A tax bill passed by Congress in 2017 allowed the Department of the Interior to plan to develop 1002 zones of oil in a portion of the shelter on its northern coast. Despite opposition from Democratic lawmakers, threats of legal action by environmental groups and uncertainty over how much oil depends on the region, the administration hoped to start selling leases last year. The New York Times investigation found evidence that only oil was well allowed at the shelter, an oil sprinkled in the mid-sixties to look for oil preservation signs, There were disappointing results.

The lease sale has never been conducted and the administration’s plans are suspended. Although the Department of the Interior prepared the required environmental impact statement before the sale was held, no final decision was made.

According to Leslie Ellis-Butters, an Alaska spokeswoman for the Bureau of Land Management, an insider that is handling the development of the Lizzie plan, It was It is not unusual for a final decision to be given an impact statement a few months after the statement is concluded. Regarding lease sale status, he added, “By law, the first lease sale needs to be before December 2020, and we are well within that time.”

Last week, Interior Spokeswoman Carol Dunko said in an email that “the Environmental Assessment (EA) application is pending an update on the management plan from the promoter during the initial draft phase.”

SAE Exploration did not respond to a request for comment. Company Last summer some of its debt consolidated And announced that its Securities and Exchange Commission was under investigation for its accounting practices. The company’s chief financial officer has been fired and its chief executive has resigned.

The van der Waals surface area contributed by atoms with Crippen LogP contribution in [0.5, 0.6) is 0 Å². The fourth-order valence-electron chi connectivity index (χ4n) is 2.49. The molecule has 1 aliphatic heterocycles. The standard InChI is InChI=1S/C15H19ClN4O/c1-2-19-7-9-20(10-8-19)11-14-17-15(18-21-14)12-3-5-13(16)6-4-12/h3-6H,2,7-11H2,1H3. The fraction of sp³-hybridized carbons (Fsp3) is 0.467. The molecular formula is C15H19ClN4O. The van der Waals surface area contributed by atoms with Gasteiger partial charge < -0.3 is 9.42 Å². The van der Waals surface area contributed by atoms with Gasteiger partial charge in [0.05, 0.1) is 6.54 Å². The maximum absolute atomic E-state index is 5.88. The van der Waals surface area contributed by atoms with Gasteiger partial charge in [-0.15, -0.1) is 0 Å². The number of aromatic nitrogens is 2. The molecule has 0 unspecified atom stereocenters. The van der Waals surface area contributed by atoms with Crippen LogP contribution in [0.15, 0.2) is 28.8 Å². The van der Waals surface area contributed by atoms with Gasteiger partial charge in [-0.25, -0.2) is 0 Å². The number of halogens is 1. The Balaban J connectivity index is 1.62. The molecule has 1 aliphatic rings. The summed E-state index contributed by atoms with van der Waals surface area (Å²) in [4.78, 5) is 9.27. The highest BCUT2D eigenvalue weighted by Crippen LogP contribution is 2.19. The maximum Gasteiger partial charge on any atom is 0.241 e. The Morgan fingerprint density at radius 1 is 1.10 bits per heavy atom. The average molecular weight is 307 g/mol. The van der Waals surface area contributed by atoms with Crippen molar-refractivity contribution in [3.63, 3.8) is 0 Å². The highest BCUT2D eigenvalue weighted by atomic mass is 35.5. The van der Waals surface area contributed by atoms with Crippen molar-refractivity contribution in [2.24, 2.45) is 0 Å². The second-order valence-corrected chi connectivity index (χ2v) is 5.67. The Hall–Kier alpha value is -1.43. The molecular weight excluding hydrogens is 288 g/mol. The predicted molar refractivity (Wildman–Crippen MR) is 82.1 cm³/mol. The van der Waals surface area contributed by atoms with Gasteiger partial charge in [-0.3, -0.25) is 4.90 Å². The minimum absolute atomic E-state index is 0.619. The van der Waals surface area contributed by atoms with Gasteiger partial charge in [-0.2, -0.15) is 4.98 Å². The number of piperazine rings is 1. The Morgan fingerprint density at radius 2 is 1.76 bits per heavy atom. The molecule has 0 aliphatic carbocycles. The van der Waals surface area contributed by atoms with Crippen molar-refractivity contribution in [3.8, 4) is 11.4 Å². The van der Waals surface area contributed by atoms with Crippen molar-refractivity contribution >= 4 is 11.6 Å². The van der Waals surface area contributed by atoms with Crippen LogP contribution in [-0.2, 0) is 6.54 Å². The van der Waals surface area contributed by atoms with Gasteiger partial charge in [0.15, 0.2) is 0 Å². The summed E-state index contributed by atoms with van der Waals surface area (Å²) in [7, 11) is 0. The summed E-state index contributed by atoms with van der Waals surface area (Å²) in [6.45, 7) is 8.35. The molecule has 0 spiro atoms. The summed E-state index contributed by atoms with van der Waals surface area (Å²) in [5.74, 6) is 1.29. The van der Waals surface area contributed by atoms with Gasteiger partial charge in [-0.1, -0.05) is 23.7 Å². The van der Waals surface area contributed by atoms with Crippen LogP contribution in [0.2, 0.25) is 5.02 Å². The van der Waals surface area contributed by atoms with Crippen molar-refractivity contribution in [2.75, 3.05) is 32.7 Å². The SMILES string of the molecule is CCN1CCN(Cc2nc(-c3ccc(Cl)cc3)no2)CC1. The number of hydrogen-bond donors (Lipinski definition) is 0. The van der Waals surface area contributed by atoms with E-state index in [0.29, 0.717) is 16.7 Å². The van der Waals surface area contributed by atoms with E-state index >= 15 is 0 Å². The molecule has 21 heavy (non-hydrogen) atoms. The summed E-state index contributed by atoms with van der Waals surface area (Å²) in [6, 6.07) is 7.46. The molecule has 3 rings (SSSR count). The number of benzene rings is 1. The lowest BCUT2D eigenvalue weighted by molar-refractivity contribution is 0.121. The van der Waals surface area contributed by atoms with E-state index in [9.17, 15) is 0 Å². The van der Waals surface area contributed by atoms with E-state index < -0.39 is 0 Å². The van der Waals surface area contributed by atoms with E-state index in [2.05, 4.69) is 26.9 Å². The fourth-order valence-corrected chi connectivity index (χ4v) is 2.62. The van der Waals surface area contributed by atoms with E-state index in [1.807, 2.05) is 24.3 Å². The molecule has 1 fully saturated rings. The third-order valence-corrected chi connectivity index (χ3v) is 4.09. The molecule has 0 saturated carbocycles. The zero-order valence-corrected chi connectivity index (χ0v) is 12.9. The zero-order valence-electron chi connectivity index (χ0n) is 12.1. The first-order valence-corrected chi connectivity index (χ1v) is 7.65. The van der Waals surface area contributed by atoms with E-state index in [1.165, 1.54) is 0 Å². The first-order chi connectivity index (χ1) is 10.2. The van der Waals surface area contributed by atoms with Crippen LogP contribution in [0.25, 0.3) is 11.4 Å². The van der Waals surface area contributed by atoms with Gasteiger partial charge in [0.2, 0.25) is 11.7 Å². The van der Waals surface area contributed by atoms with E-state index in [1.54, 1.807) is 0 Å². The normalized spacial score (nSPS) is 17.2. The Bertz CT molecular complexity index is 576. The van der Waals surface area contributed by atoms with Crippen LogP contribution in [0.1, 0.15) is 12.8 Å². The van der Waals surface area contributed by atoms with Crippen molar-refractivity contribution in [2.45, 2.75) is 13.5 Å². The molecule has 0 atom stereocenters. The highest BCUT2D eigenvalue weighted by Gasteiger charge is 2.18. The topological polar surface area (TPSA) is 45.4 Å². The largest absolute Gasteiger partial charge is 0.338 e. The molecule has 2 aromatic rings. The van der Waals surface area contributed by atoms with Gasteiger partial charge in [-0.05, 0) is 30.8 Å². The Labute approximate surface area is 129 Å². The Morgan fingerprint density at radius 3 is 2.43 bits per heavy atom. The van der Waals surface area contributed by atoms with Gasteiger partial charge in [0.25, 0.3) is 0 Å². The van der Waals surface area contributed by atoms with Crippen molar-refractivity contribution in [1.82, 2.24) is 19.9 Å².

If an earthquake is to be surveyed at the shelter, another study published by the Department of the Interior has suggested ways that the polar bear can be disturbed.

Study, Published in The Journal of Wildlife Management in December, Computer simulations of survey designs are used to identify when and where seismic tracks travel, usually in early March to avoid known denial zones or to survey them only after bear arrives. It was found that the design of a survey reduced the number of disruptions by more than 90 percent compared to the survey with no specific restriction on space and time.

Ryan R. Wilson, a biologist and author of the study for the Fish and Wildlife Service of the United States of Alaska, says it has shown that “if you provide additional information, we can go a long way toward easing the disturbance of polar bears.”

The survey also proved that the FLIR survey could reduce the impact on more densities. Dr. Wilson says he was aware of new research that raises questions about the effectiveness of the FLIR survey, but says his research also considered their limited effectiveness.

The survey design study is currently open for a 60০-day ​​public comment period published by the Department of the Interior, a rare task for academic research. Dr. Wilson said he did not know why the paper was opened for comment.

A spokeswoman for the Fish and Wildlife Service said it was time to comment It was a way for us to “make people aware of the study and to get feedback on how we can apply the model to the field.”

An environmental group called the Dividers of Wildlife criticized the decision. “The study clearly shows the problem of restoring oil development and protecting these rogue polar bears,” said Robert Dewey, vice president of the agency for public relations, “The comment period gives the industry a chance to try and notorize the study.”